Unearthing Dinosaur Bones and Fossils
From how scientists find fossils to what they can tell us, and more
- Grades: 1–2, 3–5
The following questions were answered by dinosaur expert Don Lessem, paleontologist Tim Rowe, and paleontologist Bill Hammer.
Q: How do scientists know if they've found a dinosaur bone?
A: You can tell what you find is a dinosaur if you recognize the shape of the bone or tooth from other finds. Dinosaur bones are often larger than other animal bones, but not always. Often fragments are too small or broken up to be sure. Meat-eaters had bones that were hollow, but thicker usually than those of birds or pterosaurs. (Don Lessem)
We can identify the bones as those of a dinosaur because of their size and certain characteristics. Bones of other animals from the Jurassic are smaller and they look different, particularly the skull and the pelvis. (Bill Hammer)
Q: How can you tell which bone belongs to which dinosaur?
A: Well, it's not always easy. Sometimes the bones are scattered over a large area or mixed with other dinosaurs. Sometimes you can tell by comparing the individual one that was already described and maybe drawn by a scientist before. Or else it looks enough like one kind of dinosaur's distinctive bones, like the grinding teeth of a duckbill, to be certain it comes from that kind of dinosaur. Other times it's a mystery. Then maybe it is reason to name a new dinosaur from what you found. (Don Lessem)
Q: How do you know what to pick as a fossil and what to leave on the ground?
A: When we are out prospecting for bones, we first look at modern bones to give us a "search image" with which to look at the ground and to recognize fossil bone when we see it. Still, I pick up a lot of stuff that turns out to be just rock when I look at it under a magnifying glass or hand lens. All that stuff goes back on the ground, and I keep walking until I pick up something that really looks like bone when I look at it more closely. Shape, color, and texture all help in recognizing fossil bone. (Tim Rowe)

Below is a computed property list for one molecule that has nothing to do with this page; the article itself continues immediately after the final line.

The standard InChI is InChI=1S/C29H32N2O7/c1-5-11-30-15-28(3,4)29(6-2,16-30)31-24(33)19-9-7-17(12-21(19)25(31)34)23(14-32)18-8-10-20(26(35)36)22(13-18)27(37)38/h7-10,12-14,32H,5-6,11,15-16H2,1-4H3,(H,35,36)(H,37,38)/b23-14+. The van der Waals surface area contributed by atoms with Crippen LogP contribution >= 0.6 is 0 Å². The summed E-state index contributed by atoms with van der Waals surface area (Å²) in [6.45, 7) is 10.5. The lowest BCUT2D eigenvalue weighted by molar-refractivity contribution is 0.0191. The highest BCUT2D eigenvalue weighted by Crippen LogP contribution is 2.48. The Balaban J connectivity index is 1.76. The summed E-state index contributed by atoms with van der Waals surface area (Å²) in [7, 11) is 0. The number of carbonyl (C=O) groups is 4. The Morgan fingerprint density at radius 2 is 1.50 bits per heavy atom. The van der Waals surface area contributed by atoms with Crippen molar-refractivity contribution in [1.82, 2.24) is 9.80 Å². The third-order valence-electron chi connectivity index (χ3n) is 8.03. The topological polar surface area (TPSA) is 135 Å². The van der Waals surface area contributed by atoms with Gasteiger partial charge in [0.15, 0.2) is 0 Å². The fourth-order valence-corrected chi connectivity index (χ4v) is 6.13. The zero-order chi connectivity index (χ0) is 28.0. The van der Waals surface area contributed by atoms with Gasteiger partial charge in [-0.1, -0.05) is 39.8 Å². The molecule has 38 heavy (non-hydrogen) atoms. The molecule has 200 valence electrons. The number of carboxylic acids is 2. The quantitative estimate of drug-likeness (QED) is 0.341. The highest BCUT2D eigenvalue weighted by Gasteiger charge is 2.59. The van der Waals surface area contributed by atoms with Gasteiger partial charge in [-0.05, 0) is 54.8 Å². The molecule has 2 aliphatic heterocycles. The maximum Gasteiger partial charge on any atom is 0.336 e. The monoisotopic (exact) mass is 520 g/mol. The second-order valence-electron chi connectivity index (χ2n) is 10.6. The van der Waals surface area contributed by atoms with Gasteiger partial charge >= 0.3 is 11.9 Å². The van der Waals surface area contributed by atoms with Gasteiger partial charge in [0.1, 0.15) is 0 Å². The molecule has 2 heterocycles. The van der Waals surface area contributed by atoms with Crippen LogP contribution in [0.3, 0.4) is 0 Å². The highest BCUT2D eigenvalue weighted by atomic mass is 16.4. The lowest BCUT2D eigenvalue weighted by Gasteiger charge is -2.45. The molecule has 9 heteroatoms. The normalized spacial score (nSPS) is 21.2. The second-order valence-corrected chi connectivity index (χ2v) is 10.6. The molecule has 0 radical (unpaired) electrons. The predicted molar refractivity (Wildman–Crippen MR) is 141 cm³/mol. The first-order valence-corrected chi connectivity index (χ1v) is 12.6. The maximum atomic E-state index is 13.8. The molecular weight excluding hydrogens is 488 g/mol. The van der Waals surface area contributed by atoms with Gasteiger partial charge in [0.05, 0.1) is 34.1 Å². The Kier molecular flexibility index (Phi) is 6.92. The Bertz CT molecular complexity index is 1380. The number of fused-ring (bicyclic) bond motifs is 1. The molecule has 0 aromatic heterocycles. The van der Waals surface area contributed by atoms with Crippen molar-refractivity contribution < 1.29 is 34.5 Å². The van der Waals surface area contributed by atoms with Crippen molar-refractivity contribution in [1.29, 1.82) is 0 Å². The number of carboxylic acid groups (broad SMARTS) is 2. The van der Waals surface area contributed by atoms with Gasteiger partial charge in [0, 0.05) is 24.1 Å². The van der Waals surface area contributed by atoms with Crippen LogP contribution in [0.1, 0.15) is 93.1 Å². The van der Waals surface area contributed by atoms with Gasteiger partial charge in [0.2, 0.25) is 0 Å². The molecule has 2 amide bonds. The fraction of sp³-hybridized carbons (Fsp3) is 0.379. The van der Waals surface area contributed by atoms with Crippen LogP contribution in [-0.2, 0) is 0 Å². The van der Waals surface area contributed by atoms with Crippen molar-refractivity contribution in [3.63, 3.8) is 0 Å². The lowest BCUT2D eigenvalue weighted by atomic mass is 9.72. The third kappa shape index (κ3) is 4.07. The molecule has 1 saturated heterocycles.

Q: How do scientists know how dinosaur bones should be put back together?
A: Putting bones together isn't too hard if you have a complete skeleton to compare it to. Otherwise it can be tough. Usually the shape of the bone tells you what body part it is. Mostly scientists don't put dinosaurs back together. It's too expensive, the bones are too valuable for studying, and you rarely get a complete skeleton anyway. (Don Lessem)
Q: How do they know exactly how to put the dinosaurs together?
A: The fact that dinosaur skeletons look so much like the skeletons of birds is one of the things that makes it possible for us to put their skeletons together properly. We also occasionally find complete skeletons, with every bone in place, so there is not much doubt how most of the skeletons go together. Most skeletons have several hundred individual bones. When the first ones were discovered, scientists were not sure how they went back together until they discovered the resemblance to birds. (Tim Rowe)
Q: When there's a pile of bones, how can you tell if they belong to several different dinosaurs?
A: Sometimes if the bones are pretty badly broken up it's hard to tell what animal they belonged to. But interspecific bone beds happen a lot — that means the bones of several species have been washed together. Usually you can tell pretty well what kind of dinosaur made them, at least to the level of what family or group of species. For instance, the little serrated teeth would belong to small meat-eaters and the big flat rib bones would belong to large plant-eaters. But you need a bone that is diagnostic, which means you can tell by its shape alone what animal uniquely had it, to be able to figure what animal produced the fossil. (Don Lessem)
Q: How do you know in which period certain dinosaurs lived?